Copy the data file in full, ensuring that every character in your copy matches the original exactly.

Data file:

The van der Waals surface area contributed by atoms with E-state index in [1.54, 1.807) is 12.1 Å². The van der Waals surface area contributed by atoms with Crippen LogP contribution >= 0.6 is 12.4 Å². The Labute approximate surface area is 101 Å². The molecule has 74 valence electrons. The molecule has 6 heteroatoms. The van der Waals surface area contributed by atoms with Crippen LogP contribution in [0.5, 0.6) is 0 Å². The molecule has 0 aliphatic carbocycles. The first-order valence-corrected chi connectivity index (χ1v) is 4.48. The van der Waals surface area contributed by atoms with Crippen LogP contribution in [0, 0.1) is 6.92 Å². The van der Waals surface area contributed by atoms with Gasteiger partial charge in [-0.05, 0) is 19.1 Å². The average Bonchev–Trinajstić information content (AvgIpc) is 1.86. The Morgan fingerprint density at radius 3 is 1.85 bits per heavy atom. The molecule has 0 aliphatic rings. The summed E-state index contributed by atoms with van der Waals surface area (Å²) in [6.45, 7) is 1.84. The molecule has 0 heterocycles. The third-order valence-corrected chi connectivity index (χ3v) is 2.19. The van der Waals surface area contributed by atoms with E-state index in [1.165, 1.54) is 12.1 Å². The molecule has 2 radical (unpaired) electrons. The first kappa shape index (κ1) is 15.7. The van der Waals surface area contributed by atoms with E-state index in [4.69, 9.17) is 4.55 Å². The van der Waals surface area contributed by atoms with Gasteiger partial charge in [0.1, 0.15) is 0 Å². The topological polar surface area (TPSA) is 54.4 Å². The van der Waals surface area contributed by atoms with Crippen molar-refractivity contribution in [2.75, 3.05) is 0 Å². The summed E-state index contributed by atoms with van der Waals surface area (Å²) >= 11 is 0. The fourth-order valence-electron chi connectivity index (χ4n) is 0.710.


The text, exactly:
The van der Waals surface area contributed by atoms with E-state index in [1.54, 1.807) is 12.1 Å². The van der Waals surface area contributed by atoms with Crippen LogP contribution >= 0.6 is 12.4 Å². The Labute approximate surface area is 101 Å². The molecule has 74 valence electrons. The molecule has 6 heteroatoms. The van der Waals surface area contributed by atoms with Crippen LogP contribution in [0.5, 0.6) is 0 Å². The molecule has 0 aliphatic carbocycles. The first-order valence-corrected chi connectivity index (χ1v) is 4.48. The van der Waals surface area contributed by atoms with Crippen LogP contribution in [0, 0.1) is 6.92 Å². The van der Waals surface area contributed by atoms with Gasteiger partial charge in [-0.05, 0) is 19.1 Å². The average Bonchev–Trinajstić information content (AvgIpc) is 1.86. The Morgan fingerprint density at radius 3 is 1.85 bits per heavy atom. The molecule has 0 aliphatic rings. The summed E-state index contributed by atoms with van der Waals surface area (Å²) in [6.45, 7) is 1.84. The molecule has 0 heterocycles. The third-order valence-corrected chi connectivity index (χ3v) is 2.19. The van der Waals surface area contributed by atoms with E-state index in [1.165, 1.54) is 12.1 Å². The molecule has 2 radical (unpaired) electrons. The first kappa shape index (κ1) is 15.7. The van der Waals surface area contributed by atoms with E-state index in [4.69, 9.17) is 4.55 Å². The van der Waals surface area contributed by atoms with Gasteiger partial charge in [0.1, 0.15) is 0 Å². The topological polar surface area (TPSA) is 54.4 Å². The van der Waals surface area contributed by atoms with Crippen molar-refractivity contribution in [2.75, 3.05) is 0 Å². The summed E-state index contributed by atoms with van der Waals surface area (Å²) >= 11 is 0. The fourth-order valence-electron chi connectivity index (χ4n) is 0.710.